As a real estate appraiser, Bruce E. Jones MAI, ASA, BCA, CMEA, CTA has over 30-years’ experience as a Real Estate Professional.

Professional Real Estate Designations and Experience Include:

MAI – Designated Member of the Appraisal Institute

The most prestigious professional real estate designation available, has long been recognized by courts of law, government agencies, financial institutions, and investors as a hallmark of professionalism and expertise in real estate appraisal.

ASA – Accredited Senior Appraiser

The American Society of Appraisers is the nation's oldest and largest interdisciplinary appraisal organization. Appraisal disciplines within the ASA includes specialists in Business Valuation, Real Estate Appraisal, Machinery and Technical Specialties, Personal Property, Gems & Jewelry.

GC - Going Concern Specialty

This Going Concern (GC) specialty, offered by the American Society of Appraisers, is designed for those appraisers who value complex commercial real estate with a business component, such as car washes, fueling stations/c-stores and lodging properties on a regular basis. (Application pending)

Highly experienced in appraising a wide variety of property types, including:

  • INSTITUTIONAL GRADE PROPERTIES – Experienced in appraising high value income producing assets throughout the United States for clients including pension funds, REITS, insurance companies, asset management companies and development companies:
    • Neighborhood and Community Centers, Lifestyle and Power Centers, Factory Outlets, Regional and Super-Regional Shopping Malls
    • Suburban Office Parks and Buildings, Urban High-Rise Office Buildings, Corporate HQ Offices
    • Industrial Parks and Buildings, Warehouse/Distribution Buildings, Manufacturing Buildings, Flex Buildings, Light Manufacturing Buildings, Cross-Dock Distribution Centers, Truck Terminals and Showroom Buildings
    • Multifamily apartment properties: Class A & B assets, Class C & D assets, Garden and High-Rise, Student Housing, Age-Restricted and Low-Income Apartment

  • NON-INSTITUTIONAL GRADE PROPERTIES – There is a significant distinction between Institutional-Grade properties, which are of sufficient size and stature to attract the attention of investor entities such as pension funds and real estate investment trusts (REITS), as opposed to smaller, “local” properties.

It is inappropriate and often misleading to appraise non-institutional properties in the same manner as institutional properties. Common differences in appraisal between the two distinct asset classes are:

Many non-institutional commercial properties are purchased for partial or full owner-occupancy. The sales comparison approach is often the most reliable approach for these properties, rather than the income approach.

Income producing non-institutional properties that are purchased for the income producing attributes, commonly trade at capitalization and discount rates significantly different than those of institutional properties.

A common mistake made by appraisers is referencing sources such as the PwC Real Estate Investor Survey, (formerly published as the “Korpacz Real Estate Investor Survey”, as well as the ACLI published transaction data. While both of those are excellent data products and highly useful in the appraisal of institutional assets, the use of this data for non-institutional properties is misleading and inappropriate. The PwC survey specifically states: Survey participants represent a cross section of major institutional equity real estate investors who invest primarily in institutional-grade property. As such, the information presented is not generally applicable to noninstitutional-grade investments.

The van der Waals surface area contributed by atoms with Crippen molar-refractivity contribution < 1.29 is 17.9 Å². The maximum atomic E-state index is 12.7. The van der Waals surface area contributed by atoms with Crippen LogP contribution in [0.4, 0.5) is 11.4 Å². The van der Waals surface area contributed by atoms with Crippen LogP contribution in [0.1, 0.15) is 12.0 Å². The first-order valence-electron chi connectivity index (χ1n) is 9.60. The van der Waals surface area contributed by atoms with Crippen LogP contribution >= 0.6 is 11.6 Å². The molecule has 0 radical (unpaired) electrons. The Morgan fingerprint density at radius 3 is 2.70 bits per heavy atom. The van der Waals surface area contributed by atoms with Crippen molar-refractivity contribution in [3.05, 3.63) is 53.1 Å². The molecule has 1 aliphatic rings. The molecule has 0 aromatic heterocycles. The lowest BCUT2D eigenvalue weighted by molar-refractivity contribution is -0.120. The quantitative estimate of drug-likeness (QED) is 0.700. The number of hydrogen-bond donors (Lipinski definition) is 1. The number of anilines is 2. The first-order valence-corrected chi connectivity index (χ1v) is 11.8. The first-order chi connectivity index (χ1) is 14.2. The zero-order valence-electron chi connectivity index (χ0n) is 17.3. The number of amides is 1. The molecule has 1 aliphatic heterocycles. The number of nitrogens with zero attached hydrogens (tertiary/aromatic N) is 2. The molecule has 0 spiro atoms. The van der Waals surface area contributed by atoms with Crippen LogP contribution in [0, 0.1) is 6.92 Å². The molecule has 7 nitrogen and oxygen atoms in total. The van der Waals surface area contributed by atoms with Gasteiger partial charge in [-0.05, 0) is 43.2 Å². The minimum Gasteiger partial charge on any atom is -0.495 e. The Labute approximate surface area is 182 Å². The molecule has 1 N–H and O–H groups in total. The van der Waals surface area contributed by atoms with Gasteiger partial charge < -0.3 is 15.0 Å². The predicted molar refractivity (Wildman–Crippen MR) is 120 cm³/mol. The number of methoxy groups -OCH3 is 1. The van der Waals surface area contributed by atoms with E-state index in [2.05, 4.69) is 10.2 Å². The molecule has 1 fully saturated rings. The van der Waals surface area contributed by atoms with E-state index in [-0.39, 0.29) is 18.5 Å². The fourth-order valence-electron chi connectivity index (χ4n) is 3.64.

The ACLI data from the American Council of Life Insurers similarly publishes commercial mortgage commitment data from loans made by life insurance companies. However, like the PwC survey, this information is entirely irrelevant for non-institutional grade assets.

I was a commercial real estate broker for 16 years prior to becoming an appraiser and have a real-world understanding of working with actual buyers and sellers and the mechanics of the local market for this class of properties. This includes a wide variety of vacant land types.

  • SPECIAL PURPOSE PROPERTIES - My sweet spot is real estate with a business component. Especially so-called “Special Purpose” properties, which tend to be most often sold as a total enterprise or going concern, including intangibles and personal property, with the real estate.

    I have completed numerous feasibility studies and going concern appraisals for:

  • Hotels and Motels
  • Restaurants
  • Bars
  • Bed & Breakfasts
  • Child Daycare Centers
  • Adult Daycare Centers
  • Doggie Daycare Facilities
  • Veterinarian Facilities
  • Farms: Goat, Poultry, etc.
  • Convenience Stores
  • Race Tracks: Auto and Horse
  • Golf Courses

  • Large Banquet Halls
  • Movie Theaters
  • Gas Stations
  • Car Washes
  • Manufacturing Facilities
  • Funeral Homes
  • Assisted Living / Skilled Care / Nursing Home Facilities
  • Auto Body Repair
  • Charter Schools
  • Bowling Alleys
  • Marinas


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